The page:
The House Of Imagination

If I were asked to name the chief benefit of the house, I should say: the house shelters day-dreaming, the house protects the dreamer, the house allows one to dream in peace.  —  Gaston Bachelard


I’ve had a recurring dream, that I remembered clearly this morning.  The dream started awhile ago, I think it’s been going on for months.  In the original dream, there was a house that I liked, that we used to hang out at in the evenings.  It was like a large café, but with lots of enclaves, private seating areas, and it extended for blocks.  People just hung out and enjoyed themselves, under the evening sky.

In the first dream or second dream, I heard that the owner was selling it.  Everyone was sad that they may not have this cool, casual hangout anymore.

I had just sold my book, so I bought the house with my book contract, even though it was a considerable expense.

I was concerned that folks might not show up with the new ownership, but no one seemed to care.   Some acquaintances warned me that some of the folks who frequented these casual get togethers may not be safe.  “Are you sure you want to entertain everyone?  We’ve heard of problems with drugs and violence,” was the forewarning.  It seemed more a class bias than a reality — I’d never had personal problems with anyone.

Last night, I dreamed that I had traveled to Europe for a long visit, and I returned home.  I wondered if anyone would be showing up for the evening soirée.  The party had grown, and not only were the old regulars showing up, but all these folks whom I had never met were hanging out.  The gathering was enormous.

There were also old family members — great aunts happily greeted me — old family friends, some of my dear friends now were there, and there was an odd lot of folks who sitting and standing around who really just needed a place to hang out so they didn’t feel alone.  On the pavement, on the balconies, just hanging out.

I understood that because they were here, they weren’t feeling alone.

Kind of like “Au Bon Pain” in Harvard Square, or The Last Exit On Brooklyn café in Seattle, during its heyday, only much, much larger.  City blocks large, with podiums and chairs and little terraced areas for people to sit and visit.

I was the hostess, even though they didn’t know or care that this was my home.

I played the part, going around saying “hello,” making sure that people felt welcome to those who weren’t otherwise engaged.  I looked with a quiet satisfaction that such an assorted lot of folks could hang out, the bikers and street people with the more urbane, equal under the night sky, in the space I created for them.

As I started to wake-up, I asked myself “what does this mean,” and in a rare moment of instant insight, I understood immediately that the house was my imagination, and that these were the folks who peopled my life, clients, friends, everyone that I’d allowed into my life experience.  They may not know me, but they had come into the safety of my imagination, and had found a safe place to hang out under a clear night sky.  It didn’t matter that they didn’t know me — and I rather enjoyed freely and anonymously giving them a space to be themselves.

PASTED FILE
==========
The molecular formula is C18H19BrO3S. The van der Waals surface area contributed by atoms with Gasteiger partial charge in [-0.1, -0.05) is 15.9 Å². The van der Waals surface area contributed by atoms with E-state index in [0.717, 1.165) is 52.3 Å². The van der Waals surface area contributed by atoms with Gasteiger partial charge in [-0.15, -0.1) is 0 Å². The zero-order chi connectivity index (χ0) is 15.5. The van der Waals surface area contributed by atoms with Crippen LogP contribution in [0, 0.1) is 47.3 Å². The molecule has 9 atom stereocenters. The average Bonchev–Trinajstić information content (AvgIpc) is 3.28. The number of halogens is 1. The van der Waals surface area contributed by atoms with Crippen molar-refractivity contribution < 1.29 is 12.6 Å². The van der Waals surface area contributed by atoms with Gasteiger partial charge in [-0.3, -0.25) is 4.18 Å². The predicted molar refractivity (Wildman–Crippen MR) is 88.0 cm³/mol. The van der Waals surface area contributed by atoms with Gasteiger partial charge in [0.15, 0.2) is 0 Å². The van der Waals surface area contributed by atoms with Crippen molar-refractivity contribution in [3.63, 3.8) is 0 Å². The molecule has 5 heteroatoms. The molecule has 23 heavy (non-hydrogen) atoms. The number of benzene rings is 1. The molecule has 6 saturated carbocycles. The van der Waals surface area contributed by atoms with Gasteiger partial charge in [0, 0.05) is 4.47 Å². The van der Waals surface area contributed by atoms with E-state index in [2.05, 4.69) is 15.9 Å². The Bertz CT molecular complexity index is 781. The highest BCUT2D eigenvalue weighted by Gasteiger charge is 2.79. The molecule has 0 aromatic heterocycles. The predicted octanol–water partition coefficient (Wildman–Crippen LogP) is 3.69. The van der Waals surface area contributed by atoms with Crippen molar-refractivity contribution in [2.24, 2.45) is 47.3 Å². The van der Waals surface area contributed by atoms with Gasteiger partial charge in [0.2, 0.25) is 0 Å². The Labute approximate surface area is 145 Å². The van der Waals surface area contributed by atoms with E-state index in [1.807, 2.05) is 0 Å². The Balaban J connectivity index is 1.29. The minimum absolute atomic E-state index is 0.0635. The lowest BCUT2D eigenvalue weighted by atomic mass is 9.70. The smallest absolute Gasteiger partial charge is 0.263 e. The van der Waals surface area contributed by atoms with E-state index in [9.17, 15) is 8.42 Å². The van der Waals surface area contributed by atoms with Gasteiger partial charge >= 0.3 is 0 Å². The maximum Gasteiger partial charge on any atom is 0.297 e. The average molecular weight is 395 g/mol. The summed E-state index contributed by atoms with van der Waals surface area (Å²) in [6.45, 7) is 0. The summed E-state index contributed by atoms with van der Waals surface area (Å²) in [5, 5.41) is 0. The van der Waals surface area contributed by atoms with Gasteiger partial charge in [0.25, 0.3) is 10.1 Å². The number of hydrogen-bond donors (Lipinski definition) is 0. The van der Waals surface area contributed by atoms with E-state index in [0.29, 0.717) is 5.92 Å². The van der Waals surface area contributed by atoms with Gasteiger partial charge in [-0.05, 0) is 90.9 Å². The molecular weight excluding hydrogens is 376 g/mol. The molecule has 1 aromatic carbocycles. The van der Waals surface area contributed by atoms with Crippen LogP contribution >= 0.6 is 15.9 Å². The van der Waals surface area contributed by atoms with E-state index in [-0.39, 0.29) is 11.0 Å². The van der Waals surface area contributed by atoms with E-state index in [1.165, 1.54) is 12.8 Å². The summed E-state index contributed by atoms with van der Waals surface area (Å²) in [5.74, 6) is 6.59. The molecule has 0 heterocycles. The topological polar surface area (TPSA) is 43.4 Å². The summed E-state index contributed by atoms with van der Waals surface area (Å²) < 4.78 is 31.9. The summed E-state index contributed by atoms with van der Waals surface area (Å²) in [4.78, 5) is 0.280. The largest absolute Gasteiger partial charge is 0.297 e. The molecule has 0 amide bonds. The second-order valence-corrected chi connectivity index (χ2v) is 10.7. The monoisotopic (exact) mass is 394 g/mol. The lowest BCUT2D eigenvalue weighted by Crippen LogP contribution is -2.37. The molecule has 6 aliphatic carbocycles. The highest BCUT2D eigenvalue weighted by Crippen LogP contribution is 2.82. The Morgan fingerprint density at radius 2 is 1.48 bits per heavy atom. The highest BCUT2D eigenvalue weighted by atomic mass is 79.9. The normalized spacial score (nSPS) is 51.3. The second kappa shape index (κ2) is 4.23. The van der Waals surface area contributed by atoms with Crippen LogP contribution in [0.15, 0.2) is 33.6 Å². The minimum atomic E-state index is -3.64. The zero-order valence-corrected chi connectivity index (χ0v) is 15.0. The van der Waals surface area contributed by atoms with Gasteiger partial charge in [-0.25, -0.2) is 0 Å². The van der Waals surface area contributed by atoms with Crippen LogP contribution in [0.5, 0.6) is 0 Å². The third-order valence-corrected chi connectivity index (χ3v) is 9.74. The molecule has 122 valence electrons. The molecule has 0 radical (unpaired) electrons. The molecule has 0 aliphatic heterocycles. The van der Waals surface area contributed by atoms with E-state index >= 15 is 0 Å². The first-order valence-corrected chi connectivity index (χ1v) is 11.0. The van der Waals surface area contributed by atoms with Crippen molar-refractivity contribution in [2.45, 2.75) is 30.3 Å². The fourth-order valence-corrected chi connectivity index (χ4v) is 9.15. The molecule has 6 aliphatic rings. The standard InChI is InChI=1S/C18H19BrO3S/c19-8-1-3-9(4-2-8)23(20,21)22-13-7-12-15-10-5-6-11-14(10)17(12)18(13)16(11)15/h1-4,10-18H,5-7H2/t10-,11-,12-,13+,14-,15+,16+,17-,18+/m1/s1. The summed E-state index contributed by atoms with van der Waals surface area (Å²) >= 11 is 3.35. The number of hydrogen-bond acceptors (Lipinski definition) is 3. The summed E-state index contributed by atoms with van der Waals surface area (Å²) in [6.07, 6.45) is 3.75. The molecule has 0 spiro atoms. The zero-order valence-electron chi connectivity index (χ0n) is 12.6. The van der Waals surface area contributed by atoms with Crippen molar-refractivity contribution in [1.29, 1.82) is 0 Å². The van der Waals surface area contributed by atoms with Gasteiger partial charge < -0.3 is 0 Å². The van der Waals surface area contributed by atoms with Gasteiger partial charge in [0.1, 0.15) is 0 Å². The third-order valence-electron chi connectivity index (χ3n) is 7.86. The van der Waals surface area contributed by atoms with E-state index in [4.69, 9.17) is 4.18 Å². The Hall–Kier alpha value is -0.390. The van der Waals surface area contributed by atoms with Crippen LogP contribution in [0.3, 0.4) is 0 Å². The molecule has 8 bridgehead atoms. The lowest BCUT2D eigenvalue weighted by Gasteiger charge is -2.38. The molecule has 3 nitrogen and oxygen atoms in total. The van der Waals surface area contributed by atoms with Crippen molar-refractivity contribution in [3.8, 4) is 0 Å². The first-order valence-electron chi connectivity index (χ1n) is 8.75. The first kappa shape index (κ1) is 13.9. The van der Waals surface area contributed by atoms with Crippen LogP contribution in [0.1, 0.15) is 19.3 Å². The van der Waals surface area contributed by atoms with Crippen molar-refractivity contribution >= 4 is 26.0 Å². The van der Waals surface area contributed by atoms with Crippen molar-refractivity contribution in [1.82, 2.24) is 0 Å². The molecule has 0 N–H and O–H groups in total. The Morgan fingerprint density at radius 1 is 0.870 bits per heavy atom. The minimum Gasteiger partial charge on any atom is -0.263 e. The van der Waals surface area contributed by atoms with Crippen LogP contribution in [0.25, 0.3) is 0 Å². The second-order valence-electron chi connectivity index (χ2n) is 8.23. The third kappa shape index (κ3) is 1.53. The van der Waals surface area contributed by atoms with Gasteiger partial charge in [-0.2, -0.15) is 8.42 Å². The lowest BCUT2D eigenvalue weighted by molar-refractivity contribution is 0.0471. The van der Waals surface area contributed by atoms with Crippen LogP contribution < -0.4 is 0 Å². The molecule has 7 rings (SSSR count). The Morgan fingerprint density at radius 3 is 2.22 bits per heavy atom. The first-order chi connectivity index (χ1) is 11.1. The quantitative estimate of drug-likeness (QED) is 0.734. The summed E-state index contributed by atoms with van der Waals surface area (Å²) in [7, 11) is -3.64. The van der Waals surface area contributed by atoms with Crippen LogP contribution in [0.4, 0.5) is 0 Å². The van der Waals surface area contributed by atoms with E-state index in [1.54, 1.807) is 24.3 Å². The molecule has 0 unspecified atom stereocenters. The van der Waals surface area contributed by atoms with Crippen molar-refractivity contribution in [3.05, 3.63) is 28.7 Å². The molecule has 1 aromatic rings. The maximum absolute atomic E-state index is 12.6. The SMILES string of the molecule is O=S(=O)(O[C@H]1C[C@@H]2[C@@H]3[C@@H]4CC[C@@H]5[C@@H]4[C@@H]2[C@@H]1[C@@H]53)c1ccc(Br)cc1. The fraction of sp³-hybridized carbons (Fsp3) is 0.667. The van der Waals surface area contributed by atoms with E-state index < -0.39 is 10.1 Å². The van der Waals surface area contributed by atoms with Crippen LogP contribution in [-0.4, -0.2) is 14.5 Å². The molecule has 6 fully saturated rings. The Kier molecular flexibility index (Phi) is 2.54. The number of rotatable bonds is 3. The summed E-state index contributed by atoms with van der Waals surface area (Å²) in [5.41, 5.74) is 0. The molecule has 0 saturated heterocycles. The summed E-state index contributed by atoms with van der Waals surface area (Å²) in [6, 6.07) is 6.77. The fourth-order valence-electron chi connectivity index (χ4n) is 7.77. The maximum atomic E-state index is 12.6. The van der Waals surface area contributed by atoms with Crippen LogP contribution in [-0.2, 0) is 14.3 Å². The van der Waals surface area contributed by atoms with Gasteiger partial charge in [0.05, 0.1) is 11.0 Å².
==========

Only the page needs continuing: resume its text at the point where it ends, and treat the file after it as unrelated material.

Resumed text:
Of course, this is a metaphor for my work, but life and work and life were all mixed up.  The house was clearly an umbrella metaphor for the imagination, and I as the dreamer was a conscious, rule free hostess for those choosing to show up, allowing them to be themselves.

It was an act of generosity, a conscious decision made by me, for this lifetime, and I saw with clarity that this is what I really wanted during this life, allowing people to freely do want they wanted to do, providing a space in which to be themselves, and not feel alone.

And that’s really all that life is, a series of experiences in imagination’s house, during this lifetime, consciousness being a construct that we carry with us, an imaginative space in which we entertain those who we meet, in whatever way we do.  Or something like that.

One takeaway is that the house of my imagination is a sprawling open air café, with a near limitless cast of wanderers who sit and laugh and visit under a night sky.  And karmically, I am the creator of this space, a conscious crafter of nonjudgemental connection.

For some reason, I am thinking this specific metaphor needs to make it into the book, though I don’t know how or why.

As an addendum, there was a girl there who seemed vaguely familiar.  She seemed sad and by herself, an outsider.  I introduced myself to her, as the house owner.  She said she was meeting someone.  I didn’t believe her.

I plan on making sure she knows that she is safe and loved, something that I am guessing she is ready to hear, next time we meet.

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